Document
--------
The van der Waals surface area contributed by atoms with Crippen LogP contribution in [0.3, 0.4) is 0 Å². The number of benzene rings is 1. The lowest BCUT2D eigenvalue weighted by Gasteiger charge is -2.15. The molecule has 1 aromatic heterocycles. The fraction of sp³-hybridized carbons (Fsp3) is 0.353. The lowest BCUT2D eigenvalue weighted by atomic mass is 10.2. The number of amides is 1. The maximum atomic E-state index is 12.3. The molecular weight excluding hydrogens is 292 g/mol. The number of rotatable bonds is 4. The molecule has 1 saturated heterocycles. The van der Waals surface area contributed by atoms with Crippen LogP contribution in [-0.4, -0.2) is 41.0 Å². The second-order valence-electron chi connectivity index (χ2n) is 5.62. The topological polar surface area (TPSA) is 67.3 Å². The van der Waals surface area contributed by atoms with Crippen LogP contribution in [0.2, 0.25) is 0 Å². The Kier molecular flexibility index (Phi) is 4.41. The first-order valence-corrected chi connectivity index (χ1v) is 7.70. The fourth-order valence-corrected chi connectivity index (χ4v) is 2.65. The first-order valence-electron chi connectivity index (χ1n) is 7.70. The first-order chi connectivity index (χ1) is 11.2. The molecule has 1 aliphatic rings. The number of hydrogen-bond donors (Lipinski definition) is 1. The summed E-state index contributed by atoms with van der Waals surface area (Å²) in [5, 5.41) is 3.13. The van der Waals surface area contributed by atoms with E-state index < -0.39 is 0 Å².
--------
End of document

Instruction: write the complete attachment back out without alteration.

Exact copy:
The van der Waals surface area contributed by atoms with Crippen LogP contribution in [0.3, 0.4) is 0 Å². The number of benzene rings is 1. The lowest BCUT2D eigenvalue weighted by Gasteiger charge is -2.15. The molecule has 1 aromatic heterocycles. The fraction of sp³-hybridized carbons (Fsp3) is 0.353. The lowest BCUT2D eigenvalue weighted by atomic mass is 10.2. The number of amides is 1. The maximum atomic E-state index is 12.3. The molecular weight excluding hydrogens is 292 g/mol. The number of rotatable bonds is 4. The molecule has 1 saturated heterocycles. The van der Waals surface area contributed by atoms with Crippen LogP contribution in [-0.4, -0.2) is 41.0 Å². The second-order valence-electron chi connectivity index (χ2n) is 5.62. The topological polar surface area (TPSA) is 67.3 Å². The van der Waals surface area contributed by atoms with Crippen LogP contribution in [0.2, 0.25) is 0 Å². The Kier molecular flexibility index (Phi) is 4.41. The first-order valence-corrected chi connectivity index (χ1v) is 7.70. The fourth-order valence-corrected chi connectivity index (χ4v) is 2.65. The first-order valence-electron chi connectivity index (χ1n) is 7.70. The first-order chi connectivity index (χ1) is 11.2. The molecule has 1 aliphatic rings. The number of hydrogen-bond donors (Lipinski definition) is 1. The summed E-state index contributed by atoms with van der Waals surface area (Å²) in [5, 5.41) is 3.13. The van der Waals surface area contributed by atoms with E-state index < -0.39 is 0 Å².